When my friend Jack, co-founder of Trufflepig, and I went out for a night on the town, I should have known absolutely anything could happen! Everything from snooty hipster bartenders, gigantic mushrooms and famous people citings were on the menu. Jack described the night in perfect detail below, and I look forward to our next perfectly Parisian rendezvous. –Erica
Paris is an ever-changing city of contrasts, and many people who come here on vacation looking for a fixed, romantic idea of Paris based on a book or a film or a dream end up being surprised that it’s a real place, not a movie set. Not all the buildings are beautiful, the sun doesn’t glint permanently off the slate roofs, and not everyone who lives here is a charming Gallic man with a bristling moustache and a well-trained aquiline nose.
But every now and then an evening unfolds in such a way that comes straight off the Paris song sheet. I had just such an evening on a recent night on the town with Erica Berman of Haven in Paris. If the evening followed a script, it would have been one written by a combination of the tourist board and the comedy council, rather than Disney. For a start, we were up in the 9th arrondissement rather than strolling on the boulevards in the more obvious parts of town, but by the end of the evening we were in stitches at quite how perfectly Paris the night turned out to be.
First up, we met for cocktails in the painfully hip and happening Hotel Amour. I hadn’t been for a couple of years, but it is generally known for delivering on bustling atmosphere, reasonable food, and an eye-watering hipster vibe in the evening.
We arrived before 8:00 pm and although the place was all but empty, we were greeted with the Hotel Amour’s special brand of ice-cold amour: all these empty tables you see are reserved by important people who will no doubt arrive any minute now, and your request for a cocktail is not only surprising and absurd but it’s downright rude and unreasonable. What do you think it is, bon dieu? Cocktail hour in a bar?! We were eventually granted permission to perch at a side table in a draft, as long as our drinks were drunk in 20 minutes and we promised to clear off before any real clients arrived. We ordered, chatted enjoyably about the pleasures of doing business in France, sipped our drinks as the room obstinately refused to fill with diners, asked for the bill, tipped lavishly and moved on. I actually do like the Hotel Amour, if only because its name appeals to my British sense of irony.
From there, we walked a couple blocks down to Casa Olympe, the sort of restaurant that Paris does so very well: a small unassuming 10 table place that you could walk by without noticing, but with someone in the kitchen who really knows what they’re doing. Just enough attention is paid to the style and décor, but considerably more to the food and the menu. In this case, the person in the kitchen is something of a legend: Olympe Versini, who my Gault Millau guide tells me was a big deal in the Nouvelle Cuisine movement back in the 70s and is clearly still at the top of her game.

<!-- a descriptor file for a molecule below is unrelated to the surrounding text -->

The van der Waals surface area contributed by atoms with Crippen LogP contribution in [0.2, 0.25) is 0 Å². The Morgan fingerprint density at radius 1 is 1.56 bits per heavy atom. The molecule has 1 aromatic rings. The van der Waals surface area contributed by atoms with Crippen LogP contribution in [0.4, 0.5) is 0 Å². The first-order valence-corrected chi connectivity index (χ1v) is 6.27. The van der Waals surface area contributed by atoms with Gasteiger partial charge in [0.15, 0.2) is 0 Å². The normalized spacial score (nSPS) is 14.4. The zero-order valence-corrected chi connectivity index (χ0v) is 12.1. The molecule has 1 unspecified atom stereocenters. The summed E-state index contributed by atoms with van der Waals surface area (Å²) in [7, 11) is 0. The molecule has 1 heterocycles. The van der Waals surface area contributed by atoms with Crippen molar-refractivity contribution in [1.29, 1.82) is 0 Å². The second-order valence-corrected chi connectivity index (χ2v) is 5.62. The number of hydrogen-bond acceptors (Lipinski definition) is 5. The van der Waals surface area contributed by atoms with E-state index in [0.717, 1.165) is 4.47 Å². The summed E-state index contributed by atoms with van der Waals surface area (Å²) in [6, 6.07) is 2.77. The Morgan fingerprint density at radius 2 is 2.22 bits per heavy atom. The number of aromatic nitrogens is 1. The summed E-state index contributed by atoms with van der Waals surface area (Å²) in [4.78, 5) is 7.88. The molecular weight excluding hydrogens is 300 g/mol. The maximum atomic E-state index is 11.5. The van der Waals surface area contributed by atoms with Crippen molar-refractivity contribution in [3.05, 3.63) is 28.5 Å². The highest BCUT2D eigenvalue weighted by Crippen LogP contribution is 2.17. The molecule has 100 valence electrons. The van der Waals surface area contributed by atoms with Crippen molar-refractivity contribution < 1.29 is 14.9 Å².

The menu featured some local, seasonal French classics which means to say quite local and very seasonal, and it being hunting season, it bordered on the murderous (if you’re a duck). I ordered the canard sauvage sauce salmis. I can’t remember what Erica ordered for her main as I had stolen most of her excellent poêlée de cèpes mushroom appetizer and thought it polite to concentrate more on my own food thereafter. I’d spent the past two weekends hunting cèpes in Fontainebleau forest and had certainly not come up with anything as good-looking as the handbag-sized (and priced) specimens Olympe rustled up.
Everything was good. Really good. Rustic cuisine with an underpinning of genuine gastronomic flair, efficient service that bordered on haughty — you’d be forgiven for thinking this is the pure Paris I referred to at the top of the article. To top it off, we were sandwiched between an über-famous fashion designer on one side, and a lone, guide-book toting tourist on the other. The former, clearly a regular, was having a fantastic time talking in hushed tones to a rather beautiful Israeli-looking man and making light work of the menu and wine list. The lone tourist, however, got more and more riled up as the evening went on, and eventually all but stormed out. He must have been infuriated by our conversation in grating British and American accents, but I have little sympathy since he spent all evening listening in attentively. Was the food too tasty? Was it annoying him that we were not French? Did he think 2-3 hours spent over dinner was a waste of time? Was he disappointed by how feebly his attempts to grow a moustache were paying off?
Exterior of Casa Olympe & Olympe – photos: www.casaolympe.com
Either way, something wasn’t sitting right for him, and it led me to think this: Paris is a city above all in which it pays no dividends to swim upstream. Sometimes the service is haughty (sometimes it’s worse than that); sometimes it seems odd the way things are done; oftentimes meals and moments are divine and amazing. In all cases, as the Brits used to say in the war, Keep Calm and Carry On. Erica and I had an evening of the best and worst of Paris, of exactly what people who live here end up loving and hating the most. For me, the balance continues to swing ever more towards loving, and the dislikeable becomes ever more the laughable.
8 Rue de Navarin, 75009
Métro: Saint-Georges, Pigalle
Written by Jack Dancy for the HiP Paris Blog. Julien Hausherr is a photographer based in Paris, specializing in architecture, still-life and reporting. Contact: email@example.com. Looking for a fabulous vacation rental in Paris, Provence, or Tuscany? Check out Haven in Paris.